Saturday, August 29, 2009

Have you ever seen a water bridge over a river?......

This came in a recent email. Sort of a high line with water and boats.



Even after you see it, it is still hard to believe!

Six years, 500 million euros, 918 meters long.......now this is engineering!

This is a channel-bridge over the River Elbe East and West Germany as part of the unification project. It is located in the city of Magdeburg, near Berlin.

The photo was taken on the day of inauguration.

To those who appreciate engineering projects, here's a puzzle for you armchair engineers and physicists.

Did that bridge have to be designed to withstand the additional weight of ship and barge traffic, or just the weight of the water?

Answer:
It only needs to be designed to withstand the weight of the water!
Why? A ship always displaces an amount of water that weighs the same as the ship, regardless of how heavily a ship may be loaded.

5 comments:

  1. This is actual fantastic engineering. It looks absolutely awesome. I'd be a bit nervous, but fortunately I can dive and swim. :-)

    ReplyDelete
  2. I have always been fascinated with all types of engineering marvels. Here's why foreign countries will be ahead of the US when it deals with engineering accomplishments. Those countries have academic courses that are rigorous in math and science. If the US is to compete with countries such as Germany, then we must make sure that the NCLB is eliminated and credit recovery is a thing of the past. Seeing that engineering accomplishment is a sign of more technological feat by foreign countries. Awesome picture.

    ReplyDelete
  3. There used to be a saying, addressing how stupidly some people aprroach solving problems, that went like this:

    "Don't Raise the bridge _Lower the water".

    It looks like someone figured out how to Raise the water and Make the water the Bridge.

    Totally amazing.

    Compare this engineering achievement to the level of intelligence that resides within the walls of that marbled palatial edifice on Chambers Street, dedicated to corruption and malfeasance where ninety five million dollar no bid contracts are handed out to "corporations" operating out of Post Office mail boxes in Brooklyn and Florida.

    What a gap there exists between the people who pulled off this engineering coup and the poor excuses for humanity, who like Pigs at the Trough, never cease enriching themselves at Public Taxpayer expense within the walls of Boss Tweed's former "Courthouse".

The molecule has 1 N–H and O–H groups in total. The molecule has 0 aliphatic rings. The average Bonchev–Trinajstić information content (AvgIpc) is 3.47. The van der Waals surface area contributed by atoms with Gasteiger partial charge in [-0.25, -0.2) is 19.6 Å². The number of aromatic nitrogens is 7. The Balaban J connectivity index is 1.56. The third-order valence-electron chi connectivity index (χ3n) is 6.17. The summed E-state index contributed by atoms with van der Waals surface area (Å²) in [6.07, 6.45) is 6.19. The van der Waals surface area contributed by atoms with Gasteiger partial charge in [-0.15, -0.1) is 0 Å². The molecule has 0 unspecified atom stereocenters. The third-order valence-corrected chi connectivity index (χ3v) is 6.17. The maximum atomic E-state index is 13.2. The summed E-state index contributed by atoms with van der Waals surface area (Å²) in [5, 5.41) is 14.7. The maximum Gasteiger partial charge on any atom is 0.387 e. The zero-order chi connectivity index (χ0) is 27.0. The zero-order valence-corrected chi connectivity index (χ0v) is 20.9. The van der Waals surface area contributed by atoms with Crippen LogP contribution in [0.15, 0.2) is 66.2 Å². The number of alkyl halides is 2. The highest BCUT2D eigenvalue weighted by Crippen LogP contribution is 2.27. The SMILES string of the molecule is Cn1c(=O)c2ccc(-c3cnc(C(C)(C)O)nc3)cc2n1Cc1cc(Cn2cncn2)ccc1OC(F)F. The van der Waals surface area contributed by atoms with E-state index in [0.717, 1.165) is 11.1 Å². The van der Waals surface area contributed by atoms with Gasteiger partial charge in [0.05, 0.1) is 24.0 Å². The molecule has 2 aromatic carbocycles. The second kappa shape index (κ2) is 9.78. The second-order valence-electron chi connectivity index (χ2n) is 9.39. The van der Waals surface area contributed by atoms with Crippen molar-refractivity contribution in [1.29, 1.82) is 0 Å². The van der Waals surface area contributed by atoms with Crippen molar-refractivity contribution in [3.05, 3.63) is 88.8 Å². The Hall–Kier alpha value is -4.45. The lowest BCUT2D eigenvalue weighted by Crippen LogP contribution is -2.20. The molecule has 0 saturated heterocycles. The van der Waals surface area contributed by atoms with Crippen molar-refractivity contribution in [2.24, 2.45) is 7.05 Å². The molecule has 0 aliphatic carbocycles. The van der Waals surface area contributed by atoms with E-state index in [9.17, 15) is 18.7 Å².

ReplyDelete
  4. There used to be a saying, addressing how stupidly some people aprroach solving problems, that went like this:

    "Don't Raise the bridge _Lower the water".

    It looks like someone figured out how to Raise the water and Make the water the Bridge.

    Totally amazing.

    Compare this engineering achievement to the level of intelligence that resides within the walls of that marbled palatial edifice on Chambers Street, dedicated to corruption and malfeasance where ninety five million dollar no bid contracts are handed out to "corporations" operating out of Post Office mail boxes in Brooklyn and Florida.

    What a gap there exists between the people who pulled off this engineering coup and the poor excuses for humanity, who like Pigs at the Trough, never cease enriching themselves at Public Taxpayer expense within the walls of Boss Tweed's former "Courthouse".

    ReplyDelete
  5. David, you are so right about those Pigs at Tweed who rather waste money on useless programs (ARIS, etc.), no-bid contracts and on their outrageous salaries. Heaven forbid should their spend money on education for the 1.2 million children and allow teachers to create and teach innovation programs that would put students ahead in the field of science. Let's see $95 million to reduce class size or $95 million for some clandestine, cloak-&-dagger operation from Tweed?

    ReplyDelete

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